Yesterday Steve Jobs launched the Apple tablet in San Francisco which he called the iPad. As usual Apple had only leaked a little bit of information about the tablet to keep people guessing about it, causing a huge free viral marketing campaign even before anybody knew for sure what the product would be like. Apple is the only company in the world that manages to do this, and they manage it time and time again.
Of course I was very excited about the upcoming launch, especially when I heard that Steve Jobs thought that this was the most important product that he had ever worked on. If this tablet would have a bigger impact than the iPod or the iPhone it must be something very special. So yesterday I decided to stay up for Lord Jobs’ sermon that started at 2 AM. My wife was actually still working by that time (she works crazy hours, compared to her I feel sort of lazy sometimes!), so it was not that difficult to stay awake.
As usual the Apple Gods had decided that the masses could not watch Steve and his disciples live on a video stream, but we had to rely on tweets and live blogging from the people in the room. There was a Crunchgear livestream, but that only showed commentary not the show itself. But with Engadget and Gizmodo on autorefresh and Tweetdeck with several keywords open it was easy to follow the whole introduction almost as if you were in the room. It was actually a fun experience to use social media in this way, listening to and interacting with other virtual spectators in the middle of the night, but that’s another story.
Steve Jobs did not waste much time and within a few minutes he showed off his shiny new toy, the iPad. My first impression was “wow, what a cool thing” and I looked forward to see all its revolutionary features. And that’s where it went wrong: there had been so much of a hype around the tablet that my expectations were way to high. And not just mine, on Twitter the Apple fan boys (and some girls) were also not that positive about the iPad (who came up with that name…?).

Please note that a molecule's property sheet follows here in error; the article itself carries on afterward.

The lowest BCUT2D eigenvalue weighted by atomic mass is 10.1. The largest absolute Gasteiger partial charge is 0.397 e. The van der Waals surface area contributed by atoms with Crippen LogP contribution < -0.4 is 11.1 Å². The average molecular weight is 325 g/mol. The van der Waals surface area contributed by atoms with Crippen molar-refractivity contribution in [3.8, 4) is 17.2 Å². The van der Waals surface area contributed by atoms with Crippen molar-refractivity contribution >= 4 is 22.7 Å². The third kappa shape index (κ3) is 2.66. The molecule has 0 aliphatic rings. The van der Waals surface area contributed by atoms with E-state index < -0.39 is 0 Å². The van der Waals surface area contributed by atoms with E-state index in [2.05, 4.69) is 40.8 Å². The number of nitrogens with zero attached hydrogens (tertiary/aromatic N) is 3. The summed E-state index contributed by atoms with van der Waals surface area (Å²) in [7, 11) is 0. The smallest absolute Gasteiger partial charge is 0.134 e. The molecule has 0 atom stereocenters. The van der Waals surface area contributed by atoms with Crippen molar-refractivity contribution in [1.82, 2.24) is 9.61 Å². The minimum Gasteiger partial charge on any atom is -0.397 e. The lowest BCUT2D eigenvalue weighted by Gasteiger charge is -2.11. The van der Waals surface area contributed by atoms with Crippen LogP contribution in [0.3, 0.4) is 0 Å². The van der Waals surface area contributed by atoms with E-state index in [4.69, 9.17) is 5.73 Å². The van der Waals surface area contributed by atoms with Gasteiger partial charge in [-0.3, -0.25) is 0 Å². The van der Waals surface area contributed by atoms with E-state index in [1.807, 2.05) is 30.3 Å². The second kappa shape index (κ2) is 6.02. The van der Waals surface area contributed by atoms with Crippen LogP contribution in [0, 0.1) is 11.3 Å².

Sure, the product looks great, but it’s just a bigger iPhone in my opinion. It is supposed to be better than a netbook, but it isn’t because it runs on the iPhone operating system. This means that in the current version you can only run one application at the same time. Want to browse the web while having a chat on MSN? Forget about it, only one application can run at the same time. Want to play a flash game? Sorry, but flash does not run on this computer. Connect a mouse or keyboard through USB? Impossible, because the device has no USB port. How about a video call on Skype? Forget it, there is not even a camera built in.
One major selling point was that the device can be used as an ebook reader and that it would replace epaper ebook readers like the Amazon Kindle. I was flabbergasted that almost everyone seemed to buy it. Everybody who has ever used epaper should know what a difference reading from e-ink makes from reading off a flickering LCD screen. I have several ebook readers and although the epaper technology is still in its infancy it is incomparable with reading from a computer screen. I had hoped that Steve had found a way to integrate epaper with an LCD screen (Pixel Qi has developed such a technology), but the iPad has a normal LCD screen. A missed chance. It may even mean that many people will never try real epaper and do not realize what they are missing.
Of course the device has some excellent other functions, the user interface is great, the table looks very sleek and it may evenchange the way we use computers. But in its current form it’s nothing more than a bigger and more powerful iPhone. I am sure Apple will further develop the gadget into something that everybody eventually “needs” to have, but currently I don’t see the need of buying one yet. Maybe I need to work with it first for a few hours before I see the benefits, but this presentation did not impress me.
When I finally shut down my laptop at 3:45 AM I was quite disappointed. For the first time in a long time Steve’s magic did not live up to its hype. Maybe he wanted to put the tablet on the market too quickly because many competitors are entering this niche as well? The fact that we have to wait at least 60-90 days before we can get our hands on one seems to confirm that theory. Normally Apple’s new products are on sale almost immediately. Well, I’ll probably wait until version 2 or 3 before getting one. I am sure eventually Apple will get it right and then this might turn into the product that will change the world. But this iPad fails to delivery on its hyped up promises.